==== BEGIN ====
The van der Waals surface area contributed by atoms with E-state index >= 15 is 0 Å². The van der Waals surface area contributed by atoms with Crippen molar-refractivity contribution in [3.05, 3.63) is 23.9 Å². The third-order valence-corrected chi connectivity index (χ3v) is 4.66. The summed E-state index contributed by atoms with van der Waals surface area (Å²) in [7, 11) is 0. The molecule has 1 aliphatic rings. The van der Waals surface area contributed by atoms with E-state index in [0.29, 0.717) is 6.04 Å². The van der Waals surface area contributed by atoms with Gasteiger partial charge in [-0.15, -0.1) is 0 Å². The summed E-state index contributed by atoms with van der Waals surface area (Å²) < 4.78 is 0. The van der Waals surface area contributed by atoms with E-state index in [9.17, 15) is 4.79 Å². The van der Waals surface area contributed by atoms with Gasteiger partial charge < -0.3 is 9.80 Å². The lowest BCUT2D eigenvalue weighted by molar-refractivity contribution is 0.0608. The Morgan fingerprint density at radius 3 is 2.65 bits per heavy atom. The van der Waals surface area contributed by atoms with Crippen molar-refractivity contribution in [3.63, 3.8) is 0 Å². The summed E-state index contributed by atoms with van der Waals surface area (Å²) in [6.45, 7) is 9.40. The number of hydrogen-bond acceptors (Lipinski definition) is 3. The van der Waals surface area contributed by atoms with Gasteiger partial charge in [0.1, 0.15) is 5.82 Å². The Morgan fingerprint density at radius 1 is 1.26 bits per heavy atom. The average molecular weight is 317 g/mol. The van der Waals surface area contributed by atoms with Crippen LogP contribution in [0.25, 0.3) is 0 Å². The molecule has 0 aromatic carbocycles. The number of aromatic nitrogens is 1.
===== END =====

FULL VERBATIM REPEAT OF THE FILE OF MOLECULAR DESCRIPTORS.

The van der Waals surface area contributed by atoms with E-state index >= 15 is 0 Å². The van der Waals surface area contributed by atoms with Crippen molar-refractivity contribution in [3.05, 3.63) is 23.9 Å². The third-order valence-corrected chi connectivity index (χ3v) is 4.66. The summed E-state index contributed by atoms with van der Waals surface area (Å²) in [7, 11) is 0. The molecule has 1 aliphatic rings. The van der Waals surface area contributed by atoms with E-state index in [0.29, 0.717) is 6.04 Å². The van der Waals surface area contributed by atoms with Gasteiger partial charge in [-0.15, -0.1) is 0 Å². The summed E-state index contributed by atoms with van der Waals surface area (Å²) < 4.78 is 0. The van der Waals surface area contributed by atoms with E-state index in [9.17, 15) is 4.79 Å². The van der Waals surface area contributed by atoms with Gasteiger partial charge < -0.3 is 9.80 Å². The lowest BCUT2D eigenvalue weighted by molar-refractivity contribution is 0.0608. The Morgan fingerprint density at radius 3 is 2.65 bits per heavy atom. The van der Waals surface area contributed by atoms with Crippen molar-refractivity contribution in [3.63, 3.8) is 0 Å². The summed E-state index contributed by atoms with van der Waals surface area (Å²) in [6.45, 7) is 9.40. The number of hydrogen-bond acceptors (Lipinski definition) is 3. The van der Waals surface area contributed by atoms with Gasteiger partial charge in [0.1, 0.15) is 5.82 Å². The Morgan fingerprint density at radius 1 is 1.26 bits per heavy atom. The average molecular weight is 317 g/mol. The van der Waals surface area contributed by atoms with Crippen LogP contribution in [0.25, 0.3) is 0 Å². The molecule has 0 aromatic carbocycles. The number of aromatic nitrogens is 1.